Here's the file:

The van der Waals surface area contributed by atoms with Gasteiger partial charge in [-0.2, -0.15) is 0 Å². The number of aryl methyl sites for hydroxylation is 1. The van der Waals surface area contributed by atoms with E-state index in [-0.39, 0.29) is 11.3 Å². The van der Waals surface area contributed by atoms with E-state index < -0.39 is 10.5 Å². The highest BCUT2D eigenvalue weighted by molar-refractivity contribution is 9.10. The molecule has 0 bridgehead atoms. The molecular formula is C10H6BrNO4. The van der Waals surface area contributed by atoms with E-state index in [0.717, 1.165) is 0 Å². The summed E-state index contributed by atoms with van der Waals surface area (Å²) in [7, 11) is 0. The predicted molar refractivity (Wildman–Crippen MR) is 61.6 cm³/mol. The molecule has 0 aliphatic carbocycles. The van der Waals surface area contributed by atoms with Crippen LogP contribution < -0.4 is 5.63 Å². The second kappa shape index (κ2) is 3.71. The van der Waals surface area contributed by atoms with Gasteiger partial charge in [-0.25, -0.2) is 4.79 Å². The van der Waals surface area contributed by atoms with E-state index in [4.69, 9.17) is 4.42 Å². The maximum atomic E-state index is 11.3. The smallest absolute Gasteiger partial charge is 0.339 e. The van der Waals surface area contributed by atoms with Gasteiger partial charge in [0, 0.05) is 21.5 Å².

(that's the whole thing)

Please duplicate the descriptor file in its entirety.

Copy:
The van der Waals surface area contributed by atoms with Gasteiger partial charge in [-0.2, -0.15) is 0 Å². The number of aryl methyl sites for hydroxylation is 1. The van der Waals surface area contributed by atoms with E-state index in [-0.39, 0.29) is 11.3 Å². The van der Waals surface area contributed by atoms with E-state index < -0.39 is 10.5 Å². The highest BCUT2D eigenvalue weighted by molar-refractivity contribution is 9.10. The molecule has 0 bridgehead atoms. The molecular formula is C10H6BrNO4. The van der Waals surface area contributed by atoms with E-state index in [0.717, 1.165) is 0 Å². The summed E-state index contributed by atoms with van der Waals surface area (Å²) in [7, 11) is 0. The predicted molar refractivity (Wildman–Crippen MR) is 61.6 cm³/mol. The molecule has 0 aliphatic carbocycles. The van der Waals surface area contributed by atoms with Crippen LogP contribution < -0.4 is 5.63 Å². The second kappa shape index (κ2) is 3.71. The van der Waals surface area contributed by atoms with Gasteiger partial charge in [-0.25, -0.2) is 4.79 Å². The van der Waals surface area contributed by atoms with E-state index in [4.69, 9.17) is 4.42 Å². The maximum atomic E-state index is 11.3. The smallest absolute Gasteiger partial charge is 0.339 e. The van der Waals surface area contributed by atoms with Gasteiger partial charge in [0, 0.05) is 21.5 Å².